Do You Know About the US Drones in Africa?

(The Root) — The legacy of colonialism has saddled the African continent with crippling poverty, widespread hunger and incurable disease. But there is a new threat on the horizon: an era of perpetual war.

America’s war on terror was supposed to end, or at least subside, under President Obama’s watchful eye. Withdrawal from Iraq was the first step. An orderly drawdown of combat forces in Afghanistan by 2014 was supposed to be the end. But conflicts in northern, western and central Africa have emerged as the new frontier of American aggression against al-Qaida. And though hardly discussed, the regions now harbor the most clandestine activity within Obama’s foreign policy agenda: namely, a secret war in Africa conducted by drones.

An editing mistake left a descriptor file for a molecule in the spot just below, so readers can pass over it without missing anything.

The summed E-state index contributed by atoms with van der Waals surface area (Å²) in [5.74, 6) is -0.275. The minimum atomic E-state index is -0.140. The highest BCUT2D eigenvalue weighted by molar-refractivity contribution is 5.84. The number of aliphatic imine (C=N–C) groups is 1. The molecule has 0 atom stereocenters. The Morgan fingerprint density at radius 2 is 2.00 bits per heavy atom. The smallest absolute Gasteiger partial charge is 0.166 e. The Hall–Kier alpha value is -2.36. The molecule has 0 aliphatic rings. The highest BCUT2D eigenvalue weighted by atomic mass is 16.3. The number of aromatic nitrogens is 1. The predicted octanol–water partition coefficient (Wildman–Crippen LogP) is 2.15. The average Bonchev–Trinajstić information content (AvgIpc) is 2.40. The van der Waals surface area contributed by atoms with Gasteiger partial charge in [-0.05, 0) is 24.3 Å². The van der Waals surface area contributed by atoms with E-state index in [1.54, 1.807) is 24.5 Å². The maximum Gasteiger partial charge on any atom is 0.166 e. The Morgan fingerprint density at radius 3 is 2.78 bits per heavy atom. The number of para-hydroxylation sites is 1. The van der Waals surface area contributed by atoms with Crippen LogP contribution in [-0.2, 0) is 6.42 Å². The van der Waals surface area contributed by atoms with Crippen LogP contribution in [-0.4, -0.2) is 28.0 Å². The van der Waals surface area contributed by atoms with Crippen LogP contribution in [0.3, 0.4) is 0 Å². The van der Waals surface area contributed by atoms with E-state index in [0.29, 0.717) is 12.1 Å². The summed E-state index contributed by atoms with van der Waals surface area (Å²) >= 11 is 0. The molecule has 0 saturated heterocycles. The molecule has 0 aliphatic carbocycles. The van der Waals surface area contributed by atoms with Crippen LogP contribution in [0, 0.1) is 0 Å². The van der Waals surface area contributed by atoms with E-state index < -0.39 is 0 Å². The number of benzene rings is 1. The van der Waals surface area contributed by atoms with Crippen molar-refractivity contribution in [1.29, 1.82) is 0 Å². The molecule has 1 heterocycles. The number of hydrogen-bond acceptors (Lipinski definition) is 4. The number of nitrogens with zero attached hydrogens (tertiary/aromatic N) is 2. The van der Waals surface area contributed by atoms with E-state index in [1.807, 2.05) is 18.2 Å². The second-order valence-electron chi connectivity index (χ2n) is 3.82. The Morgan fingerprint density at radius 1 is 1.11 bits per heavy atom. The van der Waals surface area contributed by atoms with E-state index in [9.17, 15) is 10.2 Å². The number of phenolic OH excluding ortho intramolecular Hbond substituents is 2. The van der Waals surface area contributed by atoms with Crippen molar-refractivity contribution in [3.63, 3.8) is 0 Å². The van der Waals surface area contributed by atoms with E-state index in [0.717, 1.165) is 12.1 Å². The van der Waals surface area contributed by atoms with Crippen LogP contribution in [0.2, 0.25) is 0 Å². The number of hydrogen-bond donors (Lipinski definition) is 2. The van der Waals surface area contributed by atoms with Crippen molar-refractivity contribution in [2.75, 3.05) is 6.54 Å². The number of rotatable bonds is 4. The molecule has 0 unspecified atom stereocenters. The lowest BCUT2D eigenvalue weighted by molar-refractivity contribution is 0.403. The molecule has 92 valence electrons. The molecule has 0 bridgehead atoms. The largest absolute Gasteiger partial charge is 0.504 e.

Last month, al-Qaida in the Islamic Maghreb seized an oil refinery in Algeria. More than 81 hostages were killed — American, Japanese and British citizens among them. This followed last year’s Sept. 11 attack on America’s consulate in Benghazi, Libya. In Mali, a former Francophile colony in West Africa, al-Qaida sympathizers occupied the country’s northern territory, declaring an independent Islamist state and waging war against Malian soldiers ill equipped to challenge the well-armed militias. France sent troops — ostensibly to protect its own financial interests in the region — to restore a tenuous order.



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